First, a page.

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The Mandubii (Gaulish: *Mandubioi) were a small Gallic tribe dwelling near their chief town Alesia, in modern Côte-d'Or, during the Iron Age and the Roman period.


An oppidum Mandubiorum is mentioned by Caesar (mid-1st c. BC),[1] and the tribe is designated as Mandoubíōn (Μανδουβίων) by Strabo (early 1st c. AD).[2][3]

The ethnonym Mandubii is a latinized form of Gaulish *Mandubioi (sing. *Mandubios). It is generally seen as stemming from the root mandu- ('pony').[4][5] Alternatively, Pierre-Yves Lambert has proposed to compare the name with the Welsh mathru ('trample upon').[6] The second element may be related to the second element of the vulgar Latin vidubium 'billhook' (a loan from Gaulish) and mean 'beaters' or 'strikers'.


The territory of the Mandubii was located in the Haux-Aixois region, between the settlements of Alesia in the north, Blessey in the east, Braux in the west, and Sombernon in the southeast.[7] During the reign of the Roman emperor Augustus, their small territory was incorporated into the Lingonian territory.[8] In the unstable period following the death of Nero in 68 AD, the Mandubii were excluded from the Lingonian territory and attached to the Aedui.[7]


Mandubian ceramics are attested in Villaines-les-Prévôtes by the 2nd century BC. While under the influence of the neighbouring and more powerful Aedui and Lingones, the Mandubii benefited from a relative autonomy (at least economic and cultural) before the Roman conquest.[9]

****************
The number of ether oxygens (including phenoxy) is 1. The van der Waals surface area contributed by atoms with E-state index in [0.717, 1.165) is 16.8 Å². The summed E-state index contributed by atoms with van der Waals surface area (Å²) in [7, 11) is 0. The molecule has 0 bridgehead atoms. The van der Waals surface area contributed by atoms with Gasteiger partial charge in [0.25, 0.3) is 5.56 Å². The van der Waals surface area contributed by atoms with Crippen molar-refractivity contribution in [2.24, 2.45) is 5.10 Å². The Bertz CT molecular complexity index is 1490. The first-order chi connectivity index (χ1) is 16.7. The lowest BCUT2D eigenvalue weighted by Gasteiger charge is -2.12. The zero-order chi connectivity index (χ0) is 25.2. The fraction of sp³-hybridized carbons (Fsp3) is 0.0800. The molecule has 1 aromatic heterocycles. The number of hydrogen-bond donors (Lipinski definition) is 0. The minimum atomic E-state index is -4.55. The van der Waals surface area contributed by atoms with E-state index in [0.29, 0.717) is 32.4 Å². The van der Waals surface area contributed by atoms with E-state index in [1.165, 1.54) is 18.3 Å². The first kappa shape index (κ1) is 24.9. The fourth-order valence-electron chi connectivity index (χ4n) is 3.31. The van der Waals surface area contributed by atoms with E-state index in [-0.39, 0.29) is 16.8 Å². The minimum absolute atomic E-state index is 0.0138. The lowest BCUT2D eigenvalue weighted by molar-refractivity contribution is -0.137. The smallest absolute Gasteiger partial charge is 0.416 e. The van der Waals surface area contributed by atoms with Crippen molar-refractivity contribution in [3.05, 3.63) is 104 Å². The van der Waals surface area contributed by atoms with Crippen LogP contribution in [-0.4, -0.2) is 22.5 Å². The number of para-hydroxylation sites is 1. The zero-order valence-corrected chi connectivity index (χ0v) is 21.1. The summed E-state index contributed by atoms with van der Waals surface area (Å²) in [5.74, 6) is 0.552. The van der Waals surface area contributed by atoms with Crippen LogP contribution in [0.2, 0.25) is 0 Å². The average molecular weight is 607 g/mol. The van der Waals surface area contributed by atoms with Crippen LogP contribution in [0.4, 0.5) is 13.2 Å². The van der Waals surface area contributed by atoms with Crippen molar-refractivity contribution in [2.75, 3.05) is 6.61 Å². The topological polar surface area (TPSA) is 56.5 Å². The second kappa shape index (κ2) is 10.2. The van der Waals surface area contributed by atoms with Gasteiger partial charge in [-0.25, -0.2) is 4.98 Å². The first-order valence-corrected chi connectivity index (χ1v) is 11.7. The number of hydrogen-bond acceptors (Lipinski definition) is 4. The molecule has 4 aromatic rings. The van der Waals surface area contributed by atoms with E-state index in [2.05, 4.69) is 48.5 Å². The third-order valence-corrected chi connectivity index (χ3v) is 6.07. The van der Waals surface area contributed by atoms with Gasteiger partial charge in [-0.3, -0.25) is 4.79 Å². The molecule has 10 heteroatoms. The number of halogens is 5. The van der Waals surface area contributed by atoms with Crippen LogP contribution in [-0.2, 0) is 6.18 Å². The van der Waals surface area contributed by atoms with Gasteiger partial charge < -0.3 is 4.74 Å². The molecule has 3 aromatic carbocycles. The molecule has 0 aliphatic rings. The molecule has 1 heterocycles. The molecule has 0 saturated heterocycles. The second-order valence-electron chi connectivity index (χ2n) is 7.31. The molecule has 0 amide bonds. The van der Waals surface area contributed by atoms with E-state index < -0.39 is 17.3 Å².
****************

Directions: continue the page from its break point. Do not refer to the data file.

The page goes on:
1. ^ Caesar. Commentarii de Bello Gallico, 7:68:1.
  2. ^ Strabo. Geōgraphiká, 4:2:3.
  3. ^ Falileyev 2010, s.v. Mandubii.
  4. ^ Evans 1967, pp. 222–223.
  5. ^ Delamarre 2003, p. 215.
  6. ^ Lambert 1994, p. 36.
  7. ^ a b Barral, Guillaumet & Nouvel 2002, p. 280.
  8. ^ Barral, Guillaumet & Nouvel 2002, p. 279.
  9. ^ Barral, Guillaumet & Nouvel 2002, p. 282.


  • Barral, Philippe; Guillaumet, Jean-Paul; Nouvel, Pierre (2002). Garcia, D.; Verdin, F. (eds.). "Le territoire des Éduens d'après les dernières découvertes". Territoires celtiques, espaces ethniques et territoire des agglomérations d'Europe occidentale, actes du XXIV° congrès de l'AFEAF, Martigues, 1er - 4 juin 2000. Errance: 271–296.
  • Delamarre, Xavier (2003). Dictionnaire de la langue gauloise: Une approche linguistique du vieux-celtique continental. Errance. ISBN 9782877723695.
  • Evans, D. Ellis (1967). Gaulish Personal Names: A Study of Some Continental Celtic Formations. Clarendon Press. OCLC 468437906.
  • Falileyev, Alexander (2010). Dictionary of Continental Celtic Place-names: A Celtic Companion to the Barrington Atlas of the Greek and Roman World. CMCS. ISBN 978-0955718236.
  • Lambert, Pierre-Yves (1994). La langue gauloise: description linguistique, commentaire d'inscriptions choisies. Errance. ISBN 978-2-87772-089-2.